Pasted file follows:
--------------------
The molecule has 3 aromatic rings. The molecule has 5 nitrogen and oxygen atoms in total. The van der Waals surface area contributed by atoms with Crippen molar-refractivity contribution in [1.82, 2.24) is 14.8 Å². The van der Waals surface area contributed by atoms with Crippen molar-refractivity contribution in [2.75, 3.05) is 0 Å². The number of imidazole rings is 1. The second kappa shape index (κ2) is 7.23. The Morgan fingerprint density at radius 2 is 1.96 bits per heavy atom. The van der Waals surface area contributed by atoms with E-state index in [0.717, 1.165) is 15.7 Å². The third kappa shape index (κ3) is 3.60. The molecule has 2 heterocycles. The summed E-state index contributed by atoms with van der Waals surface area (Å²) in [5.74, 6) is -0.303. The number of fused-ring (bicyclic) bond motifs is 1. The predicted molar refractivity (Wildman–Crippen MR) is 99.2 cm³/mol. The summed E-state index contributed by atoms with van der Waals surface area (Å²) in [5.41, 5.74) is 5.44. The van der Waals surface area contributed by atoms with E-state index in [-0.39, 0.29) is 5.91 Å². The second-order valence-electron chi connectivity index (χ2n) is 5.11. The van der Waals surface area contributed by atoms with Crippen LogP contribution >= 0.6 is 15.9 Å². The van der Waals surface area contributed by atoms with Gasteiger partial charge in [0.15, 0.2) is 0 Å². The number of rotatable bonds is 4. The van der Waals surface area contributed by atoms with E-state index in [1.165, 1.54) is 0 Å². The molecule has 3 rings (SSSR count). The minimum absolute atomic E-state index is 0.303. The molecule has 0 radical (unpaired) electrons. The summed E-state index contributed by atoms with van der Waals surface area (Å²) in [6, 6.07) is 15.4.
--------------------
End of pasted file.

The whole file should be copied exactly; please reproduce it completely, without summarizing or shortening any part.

The molecule has 3 aromatic rings. The molecule has 5 nitrogen and oxygen atoms in total. The van der Waals surface area contributed by atoms with Crippen molar-refractivity contribution in [1.82, 2.24) is 14.8 Å². The van der Waals surface area contributed by atoms with Crippen molar-refractivity contribution in [2.75, 3.05) is 0 Å². The number of imidazole rings is 1. The second kappa shape index (κ2) is 7.23. The Morgan fingerprint density at radius 2 is 1.96 bits per heavy atom. The van der Waals surface area contributed by atoms with E-state index in [0.717, 1.165) is 15.7 Å². The third kappa shape index (κ3) is 3.60. The molecule has 2 heterocycles. The summed E-state index contributed by atoms with van der Waals surface area (Å²) in [5.74, 6) is -0.303. The number of fused-ring (bicyclic) bond motifs is 1. The predicted molar refractivity (Wildman–Crippen MR) is 99.2 cm³/mol. The summed E-state index contributed by atoms with van der Waals surface area (Å²) in [5.41, 5.74) is 5.44. The van der Waals surface area contributed by atoms with E-state index in [-0.39, 0.29) is 5.91 Å². The second-order valence-electron chi connectivity index (χ2n) is 5.11. The van der Waals surface area contributed by atoms with Crippen LogP contribution >= 0.6 is 15.9 Å². The van der Waals surface area contributed by atoms with Gasteiger partial charge in [0.15, 0.2) is 0 Å². The number of rotatable bonds is 4. The van der Waals surface area contributed by atoms with E-state index in [1.165, 1.54) is 0 Å². The molecule has 3 rings (SSSR count). The minimum absolute atomic E-state index is 0.303. The molecule has 0 radical (unpaired) electrons. The summed E-state index contributed by atoms with van der Waals surface area (Å²) in [6, 6.07) is 15.4.